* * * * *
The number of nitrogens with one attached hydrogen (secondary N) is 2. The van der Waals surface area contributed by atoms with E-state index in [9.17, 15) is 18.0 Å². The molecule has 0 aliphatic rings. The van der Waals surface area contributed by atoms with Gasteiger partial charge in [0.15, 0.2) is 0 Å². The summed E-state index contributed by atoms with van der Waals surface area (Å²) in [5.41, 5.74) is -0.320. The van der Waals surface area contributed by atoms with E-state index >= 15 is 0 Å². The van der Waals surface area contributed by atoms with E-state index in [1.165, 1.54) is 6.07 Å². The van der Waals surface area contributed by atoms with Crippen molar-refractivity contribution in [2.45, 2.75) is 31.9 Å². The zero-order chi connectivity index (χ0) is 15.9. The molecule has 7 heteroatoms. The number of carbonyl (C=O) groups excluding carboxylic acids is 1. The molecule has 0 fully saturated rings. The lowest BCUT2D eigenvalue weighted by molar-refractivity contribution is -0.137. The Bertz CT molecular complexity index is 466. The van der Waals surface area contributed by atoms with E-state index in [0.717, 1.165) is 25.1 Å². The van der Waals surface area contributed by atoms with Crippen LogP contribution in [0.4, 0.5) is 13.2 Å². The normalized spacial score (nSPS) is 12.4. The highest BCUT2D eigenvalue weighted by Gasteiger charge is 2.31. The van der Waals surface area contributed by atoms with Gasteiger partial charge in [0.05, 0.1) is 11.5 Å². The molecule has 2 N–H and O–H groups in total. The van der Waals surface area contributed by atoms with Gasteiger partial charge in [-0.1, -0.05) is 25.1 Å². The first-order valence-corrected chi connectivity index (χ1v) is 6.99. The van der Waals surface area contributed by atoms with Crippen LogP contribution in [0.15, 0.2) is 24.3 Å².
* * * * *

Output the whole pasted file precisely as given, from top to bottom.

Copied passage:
The number of nitrogens with one attached hydrogen (secondary N) is 2. The van der Waals surface area contributed by atoms with E-state index in [9.17, 15) is 18.0 Å². The molecule has 0 aliphatic rings. The van der Waals surface area contributed by atoms with Gasteiger partial charge in [0.15, 0.2) is 0 Å². The summed E-state index contributed by atoms with van der Waals surface area (Å²) in [5.41, 5.74) is -0.320. The van der Waals surface area contributed by atoms with E-state index >= 15 is 0 Å². The van der Waals surface area contributed by atoms with E-state index in [1.165, 1.54) is 6.07 Å². The van der Waals surface area contributed by atoms with Crippen molar-refractivity contribution in [2.45, 2.75) is 31.9 Å². The zero-order chi connectivity index (χ0) is 15.9. The molecule has 7 heteroatoms. The number of carbonyl (C=O) groups excluding carboxylic acids is 1. The molecule has 0 fully saturated rings. The lowest BCUT2D eigenvalue weighted by molar-refractivity contribution is -0.137. The Bertz CT molecular complexity index is 466. The van der Waals surface area contributed by atoms with E-state index in [0.717, 1.165) is 25.1 Å². The van der Waals surface area contributed by atoms with Crippen LogP contribution in [0.4, 0.5) is 13.2 Å². The normalized spacial score (nSPS) is 12.4. The highest BCUT2D eigenvalue weighted by Gasteiger charge is 2.31. The van der Waals surface area contributed by atoms with Gasteiger partial charge in [0.05, 0.1) is 11.5 Å². The molecule has 2 N–H and O–H groups in total. The van der Waals surface area contributed by atoms with Gasteiger partial charge in [-0.1, -0.05) is 25.1 Å². The first-order valence-corrected chi connectivity index (χ1v) is 6.99. The van der Waals surface area contributed by atoms with Crippen LogP contribution in [0.15, 0.2) is 24.3 Å².